Parents Petition CPS to Dial Back on High Stakes Testing

By Patty Wetli on February 7, 2013 8:23am 

 Claire Wapole, left, collects signatures for a petition calling on CPS to dramatically reduce standardized testing.
Claire Wapole, left, collects signatures for a petition calling on CPS to dramatically reduce standardized testing.
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DNAinfo/Patty Wetli

LINCOLN SQUARE — Just weeks into the 2012-13 school year, kindergartners at Waters Elementary School took part in one of many academic firsts — their first standardized test.

"My daughter came home and said, 'I'm not good at kindergarten,' " recalled Claire Wapole. "At 5 years old, my daughter is saying, 'I don't want to go to school.' "

That experience prompted Wapole to stand outside Waters on a frigid February morning as part of a citywide effort to collect signatures for a petition calling on Chicago Public Schools to dial down the number of tests students are subjected to annually.

According to More Than a Score, the organization behind the petition, K-2 students in CPS can take as many as 10 mandated tests per year.

The anti-testing movement is gaining traction nationally, with teachers in Seattle refusing to administer the MAP test (Measures of Academic Progress) earlier this school year.

"The emphasis on testing and pressure to raise scores is cutting into the core values of what school should be about — love of learning, critical thinking, quality instruction," said Wendy Katten, leader of Raise Your Hand.

Raise Your Hand, a grassroots coalition of parents and concerned citizens who advocate for quality public education in Chicago, is a partner in More Than a Score.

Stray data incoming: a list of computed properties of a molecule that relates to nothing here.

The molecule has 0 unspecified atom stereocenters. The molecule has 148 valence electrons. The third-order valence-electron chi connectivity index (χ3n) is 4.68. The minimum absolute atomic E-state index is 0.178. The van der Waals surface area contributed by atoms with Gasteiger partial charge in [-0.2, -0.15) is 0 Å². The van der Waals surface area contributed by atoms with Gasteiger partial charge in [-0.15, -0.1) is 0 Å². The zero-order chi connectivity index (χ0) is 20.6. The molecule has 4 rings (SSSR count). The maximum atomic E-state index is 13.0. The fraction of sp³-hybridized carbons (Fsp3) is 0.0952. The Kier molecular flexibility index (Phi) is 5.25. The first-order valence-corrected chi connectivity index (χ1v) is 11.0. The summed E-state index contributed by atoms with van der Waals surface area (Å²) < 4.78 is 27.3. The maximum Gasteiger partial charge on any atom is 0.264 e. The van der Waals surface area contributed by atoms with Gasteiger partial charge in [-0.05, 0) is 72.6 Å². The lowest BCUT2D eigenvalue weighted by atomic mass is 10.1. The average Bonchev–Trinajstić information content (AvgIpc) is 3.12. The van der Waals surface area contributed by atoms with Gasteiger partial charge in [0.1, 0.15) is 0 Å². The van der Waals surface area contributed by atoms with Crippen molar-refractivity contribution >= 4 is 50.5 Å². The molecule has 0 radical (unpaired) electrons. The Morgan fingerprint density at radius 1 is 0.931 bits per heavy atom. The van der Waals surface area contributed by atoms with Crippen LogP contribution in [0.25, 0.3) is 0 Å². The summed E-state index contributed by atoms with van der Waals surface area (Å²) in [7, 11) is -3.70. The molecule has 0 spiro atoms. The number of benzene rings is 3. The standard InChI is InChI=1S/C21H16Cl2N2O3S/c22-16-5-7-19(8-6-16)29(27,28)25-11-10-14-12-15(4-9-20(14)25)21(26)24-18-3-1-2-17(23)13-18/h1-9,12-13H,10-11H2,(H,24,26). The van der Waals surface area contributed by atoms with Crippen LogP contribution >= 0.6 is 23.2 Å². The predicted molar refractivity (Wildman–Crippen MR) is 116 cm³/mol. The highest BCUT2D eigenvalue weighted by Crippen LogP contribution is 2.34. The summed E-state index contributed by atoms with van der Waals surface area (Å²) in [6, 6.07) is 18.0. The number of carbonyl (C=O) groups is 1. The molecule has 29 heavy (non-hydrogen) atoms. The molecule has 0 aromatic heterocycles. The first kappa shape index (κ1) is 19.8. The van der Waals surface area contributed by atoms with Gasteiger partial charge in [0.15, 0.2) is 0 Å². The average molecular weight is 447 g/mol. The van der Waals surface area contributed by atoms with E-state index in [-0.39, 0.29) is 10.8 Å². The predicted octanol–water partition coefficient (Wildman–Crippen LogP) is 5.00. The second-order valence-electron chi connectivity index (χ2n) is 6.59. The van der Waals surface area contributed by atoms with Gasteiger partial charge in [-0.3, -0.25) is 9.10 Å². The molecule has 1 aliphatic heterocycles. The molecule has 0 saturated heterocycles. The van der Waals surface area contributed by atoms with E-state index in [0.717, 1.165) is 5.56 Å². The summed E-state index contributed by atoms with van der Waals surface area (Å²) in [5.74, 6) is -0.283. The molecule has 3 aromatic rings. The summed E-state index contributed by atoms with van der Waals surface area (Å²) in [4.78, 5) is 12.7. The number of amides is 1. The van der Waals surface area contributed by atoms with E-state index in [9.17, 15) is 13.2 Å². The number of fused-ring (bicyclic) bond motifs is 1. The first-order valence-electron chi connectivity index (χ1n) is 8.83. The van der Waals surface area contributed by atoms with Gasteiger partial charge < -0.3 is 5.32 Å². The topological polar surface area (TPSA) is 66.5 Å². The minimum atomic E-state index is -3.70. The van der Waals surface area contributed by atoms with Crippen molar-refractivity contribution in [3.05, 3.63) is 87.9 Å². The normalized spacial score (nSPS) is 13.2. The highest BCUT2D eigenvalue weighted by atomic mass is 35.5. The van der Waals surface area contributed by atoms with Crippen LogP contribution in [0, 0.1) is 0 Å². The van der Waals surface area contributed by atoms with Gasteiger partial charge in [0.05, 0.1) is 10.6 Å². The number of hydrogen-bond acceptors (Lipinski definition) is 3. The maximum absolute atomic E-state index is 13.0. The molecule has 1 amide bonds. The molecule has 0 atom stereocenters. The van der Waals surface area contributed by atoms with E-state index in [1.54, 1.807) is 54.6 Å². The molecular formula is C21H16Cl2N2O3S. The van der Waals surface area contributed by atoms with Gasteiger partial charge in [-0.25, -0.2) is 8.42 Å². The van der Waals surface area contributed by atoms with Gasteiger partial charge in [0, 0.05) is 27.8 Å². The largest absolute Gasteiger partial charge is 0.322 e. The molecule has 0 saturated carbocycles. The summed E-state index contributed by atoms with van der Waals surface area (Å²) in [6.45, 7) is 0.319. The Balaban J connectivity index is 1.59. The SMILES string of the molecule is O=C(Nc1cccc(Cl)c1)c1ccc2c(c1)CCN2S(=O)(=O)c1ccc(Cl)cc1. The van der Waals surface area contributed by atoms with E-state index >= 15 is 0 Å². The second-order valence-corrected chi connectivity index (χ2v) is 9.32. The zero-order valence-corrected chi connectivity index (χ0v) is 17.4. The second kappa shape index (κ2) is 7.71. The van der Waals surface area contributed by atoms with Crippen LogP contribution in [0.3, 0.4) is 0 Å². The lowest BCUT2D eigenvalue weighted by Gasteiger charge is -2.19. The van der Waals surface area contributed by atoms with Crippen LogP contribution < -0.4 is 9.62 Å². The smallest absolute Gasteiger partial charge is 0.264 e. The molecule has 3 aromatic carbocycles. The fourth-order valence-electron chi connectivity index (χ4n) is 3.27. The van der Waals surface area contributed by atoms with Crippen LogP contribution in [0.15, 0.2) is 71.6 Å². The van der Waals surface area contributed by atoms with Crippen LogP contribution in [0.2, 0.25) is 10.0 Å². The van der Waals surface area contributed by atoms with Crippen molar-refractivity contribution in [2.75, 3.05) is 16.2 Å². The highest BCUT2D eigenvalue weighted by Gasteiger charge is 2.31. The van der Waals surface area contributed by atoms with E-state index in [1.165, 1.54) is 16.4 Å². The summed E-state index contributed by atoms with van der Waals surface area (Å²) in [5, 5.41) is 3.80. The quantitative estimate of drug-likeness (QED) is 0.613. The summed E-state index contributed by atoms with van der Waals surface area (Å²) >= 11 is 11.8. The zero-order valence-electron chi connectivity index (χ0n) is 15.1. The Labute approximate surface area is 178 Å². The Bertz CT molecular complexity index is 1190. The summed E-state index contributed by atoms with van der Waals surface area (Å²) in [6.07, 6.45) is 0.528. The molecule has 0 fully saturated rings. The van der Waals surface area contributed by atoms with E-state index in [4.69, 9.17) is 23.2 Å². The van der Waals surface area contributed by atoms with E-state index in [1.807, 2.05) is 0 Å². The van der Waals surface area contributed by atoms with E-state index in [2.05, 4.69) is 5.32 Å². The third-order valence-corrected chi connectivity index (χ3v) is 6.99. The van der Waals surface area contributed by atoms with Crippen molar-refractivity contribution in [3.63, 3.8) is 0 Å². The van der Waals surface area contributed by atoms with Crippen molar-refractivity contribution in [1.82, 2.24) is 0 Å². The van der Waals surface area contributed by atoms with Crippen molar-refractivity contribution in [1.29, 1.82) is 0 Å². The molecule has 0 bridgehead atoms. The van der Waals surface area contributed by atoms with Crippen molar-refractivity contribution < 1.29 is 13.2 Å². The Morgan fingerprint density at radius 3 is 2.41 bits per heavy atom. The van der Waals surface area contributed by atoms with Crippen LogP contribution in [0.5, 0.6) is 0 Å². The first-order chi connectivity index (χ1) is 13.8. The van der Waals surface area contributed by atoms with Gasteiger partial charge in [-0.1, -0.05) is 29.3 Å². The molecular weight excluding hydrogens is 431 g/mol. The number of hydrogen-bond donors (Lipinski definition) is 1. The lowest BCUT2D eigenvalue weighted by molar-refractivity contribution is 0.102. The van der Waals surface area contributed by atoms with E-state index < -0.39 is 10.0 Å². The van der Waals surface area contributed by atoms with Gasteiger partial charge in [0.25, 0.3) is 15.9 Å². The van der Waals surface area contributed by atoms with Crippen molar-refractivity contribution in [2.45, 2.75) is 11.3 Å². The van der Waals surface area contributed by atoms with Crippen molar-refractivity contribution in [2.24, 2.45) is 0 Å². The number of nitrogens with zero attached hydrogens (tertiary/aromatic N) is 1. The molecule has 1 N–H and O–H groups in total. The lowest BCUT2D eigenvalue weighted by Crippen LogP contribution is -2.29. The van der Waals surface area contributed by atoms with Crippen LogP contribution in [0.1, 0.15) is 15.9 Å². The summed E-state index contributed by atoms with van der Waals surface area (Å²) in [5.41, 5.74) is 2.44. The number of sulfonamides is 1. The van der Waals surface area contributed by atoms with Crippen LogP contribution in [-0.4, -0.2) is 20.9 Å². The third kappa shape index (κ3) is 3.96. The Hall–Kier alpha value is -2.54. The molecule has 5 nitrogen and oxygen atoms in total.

"We hope that CPS amends the testing schedule for next year so that our kids can actually focus on learning and not just the narrow skill of taking a test," Katten said.

CPS responded with a statement via email:

"These tools are critical not only for measuring student growth, but to help teachers and principals identify the unique academic needs of students to help them be successful in the classroom. CEO [Barbara] Byrd-Bennett has asked her new Chief of Accountability [John Barker] to review all existing assessments in our system so she may analyze their use and purpose to ensure that each one adds value to our children's learning."

The Chicago petition drive had volunteers stationed at more than 30 schools across the city on Wednesday. Additional parents have signed on to canvas a greater number of schools as the drive continues, Katten said.

"We plan to present the petitions to the Board and Barbara Byrd-Bennett at a board meeting this spring," she said.

The petition calls for the Board of Education and CPS to completely eliminate standardized testing for children through second grade and to greatly reduce it thereafter. Additionally, More Than a Score is calling for full disclosure of the cost, schedule, nature and purpose of all standardized tests.

Marsha Dillingham, parent of an 11-year-old at Waters, 4540 N. Campbell Ave., was an eager signatory.

Having moved to Chicago from North Carolina a year and half ago, she noted, "It seems like they're always taking a test here."

Her biggest complaint: "I don't feel like the test shows all the picture of what kids know or don't know."

The equating of education with "pass the test" spurred Jeff Skrentny, who has a son at Waters, to join the petition.

"It's all testing all the time," he said. "How do you test for ecology? How do you test for creativity? How do you test for music?"

A decreased emphasis on testing would enable teachers to spark imagination and cover topics, like the Great Chicago Fire, for the sake of learning, not testing, said Wapole.

"All I ever wanted [for my kids] from kindergarten through second grade was Mary Poppins," she said. "Those early years are the most important years to learn school is fun."

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